While the last two years have practically rendered any crystal ball gazing moot, there are still a few emerging trends we’d bet our last face mask on in 2022:
The Continued Importance of Storytelling
Not exactly a new trend but one that’s come to the forefront over the last couple of years is the power of transparent storytelling. Consumers are spending their money with brands that they feel a personal connection with, that align with their values. PRs have a unique opportunity to tell these stories, not just through media but through owned channels like podcasts. Consumers want to hear from real people in real ways, which also presents an opportunity for PRs to tell founders stories to deepen that connection.
PR and Marketing Join Forces
PR and marketing will need to work more closely together than ever before, particularly as the pandemic has left brands and clients feeling the pinch. While there’s no doubting that PR and marketing work hand in hand, marketing is able to measure the impact of their activity down to the last click, making it feel like a safer investment in volatile times. PR needs to get to the point where we can showcase the tangible benefits of our activities in order to earn a seat at the boardroom table. In 2022, PR will not just be about sending press releases, but will require and all-encompassing approach that takes all elements of the marketing mix into consideration.
Addressing the Talent Shortage
The Great Resignation is upon us, and coupled with a lack of available talent from overseas, brands and agencies need to work hard to attract the best talent. Fashion in particular is seeing a talent drain towards fintech, where budgets are higher and innovation is faster. PR won’t just be about increasing brand awareness from a sales perspective, but will also need to focus on employer branding, landing great talent in a talent short market.
The Emergence of Brand-Owned Channels
Brands are moving away from the traditional social media and influencer channels and developing brand-owned channels. Bottega Veneta and Lush are two such brands, launching digital magazine assets that they hope will engage audiences beyond social media. PRs can expect to see more of this kind of activity in the brands they work for, and bring their journalistic skills to play.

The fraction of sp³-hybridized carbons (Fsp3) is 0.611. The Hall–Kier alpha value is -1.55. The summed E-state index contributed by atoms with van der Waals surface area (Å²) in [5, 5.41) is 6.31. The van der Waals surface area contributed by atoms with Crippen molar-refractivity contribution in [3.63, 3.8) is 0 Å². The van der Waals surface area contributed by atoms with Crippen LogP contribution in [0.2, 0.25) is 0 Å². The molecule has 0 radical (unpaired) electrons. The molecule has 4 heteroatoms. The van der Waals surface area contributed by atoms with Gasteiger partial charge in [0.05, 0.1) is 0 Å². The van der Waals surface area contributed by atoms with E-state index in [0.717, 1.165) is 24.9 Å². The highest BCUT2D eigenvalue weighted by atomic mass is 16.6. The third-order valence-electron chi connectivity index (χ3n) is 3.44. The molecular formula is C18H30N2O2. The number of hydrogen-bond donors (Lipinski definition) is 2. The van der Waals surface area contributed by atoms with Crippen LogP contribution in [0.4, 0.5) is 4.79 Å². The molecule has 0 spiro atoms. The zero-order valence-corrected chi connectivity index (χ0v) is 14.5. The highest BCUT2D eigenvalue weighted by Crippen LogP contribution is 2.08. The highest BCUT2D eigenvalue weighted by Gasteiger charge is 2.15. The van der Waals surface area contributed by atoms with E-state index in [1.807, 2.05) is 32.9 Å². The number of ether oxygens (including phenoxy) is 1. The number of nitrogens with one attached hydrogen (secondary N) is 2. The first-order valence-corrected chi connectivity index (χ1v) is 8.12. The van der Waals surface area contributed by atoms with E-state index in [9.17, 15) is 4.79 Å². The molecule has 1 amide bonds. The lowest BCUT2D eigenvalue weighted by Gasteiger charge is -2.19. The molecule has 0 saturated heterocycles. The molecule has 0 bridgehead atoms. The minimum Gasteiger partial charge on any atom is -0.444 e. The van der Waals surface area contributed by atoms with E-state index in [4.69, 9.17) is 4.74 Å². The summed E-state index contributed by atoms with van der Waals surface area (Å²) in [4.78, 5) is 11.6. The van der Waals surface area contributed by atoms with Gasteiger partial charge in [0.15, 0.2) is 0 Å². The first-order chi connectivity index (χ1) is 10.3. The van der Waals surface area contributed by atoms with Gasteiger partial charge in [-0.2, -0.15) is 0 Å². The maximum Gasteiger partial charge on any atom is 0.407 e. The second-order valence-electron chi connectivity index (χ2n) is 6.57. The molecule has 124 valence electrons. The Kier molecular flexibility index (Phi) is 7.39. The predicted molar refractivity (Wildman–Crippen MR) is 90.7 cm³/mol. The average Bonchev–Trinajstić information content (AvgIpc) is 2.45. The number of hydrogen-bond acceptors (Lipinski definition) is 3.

Tapping into Consumer Trends
There are some fantastic reports out at the moment about how consumers are spending their money, giving PRs some great insights into what might be resonating with audiences. Check out Pinterest Predicts, Afterpay’s Global Fashion Report, and Australia Post’s eCommerce Trend Reports.
This point feels like one of those that shouldn’t need to be made, but with Muck Rack’s 2021 State of PR report indicating that 96% of PR professionals still believe individual emails are the best way to pitch journalists, it pays to mention that personalised outreach will always win out over a mass email campaign. Spend the extra time getting to know a journalist’s preferences, read recently published articles, and pitch something truly meaningful that is significantly more likely to result in press coverage.
Ditch the Big City
Interstate migration is at an all time high to places like Queensland and more rural areas, and agencies will have to accommodate their team’s desire to live and work remotely. Media, influencers and staff are no longer centralised in Sydney and Melbourne, meaning events and activations need to be more local to generate cut through. The good news is, when working from the office isn’t a requirement, agencies will be free to hire the best and brightest, prioritizing talent above all else.
The decentralisation of the PR workforce also means agencies will need to adopt and leverage digital tools like Flaunter that allow for collaboration and easy management of assets across showrooms and press centres. The old model of a shared excel spreadsheet won’t cut it when version control becomes even more disjointed from remote working – central platforms that allow you to streamline your activities, save time, and generate clear reporting will be vital.
Hold Plans Loosely
Before 2020, failing to plan was planning to fail. However, since that time, PR professionals have had to ditch their meticulously structured 12-month plans in favour of more flexibility. With events cancelled last minute, and the news cycle becoming increasingly unpredictable, PRs who can think on their feet will be the ones who succeed.
Embrace Tools that Make Journalists Lives Easier
It’s not news that newsrooms are getting smaller. Journalists are now managing multiple publications and pages, and PRs who are embracing tools that save editors time are able to build stronger relationships and generate more press coverage. Tools like Flaunter mean editors are able to access your content 24/7, which is especially important now that our work days are no longer the traditional 9-5. With ongoing WFH arrangements meaning journalists are no longer having to commute, kids home from school or daycare, and many people currently in isolation, making access to your digital imagery and physical sample inventory seamless is a game changer when it comes to building strong relationships and ultimately generating more coverage.
What would you add to the list? Let us know at email@example.com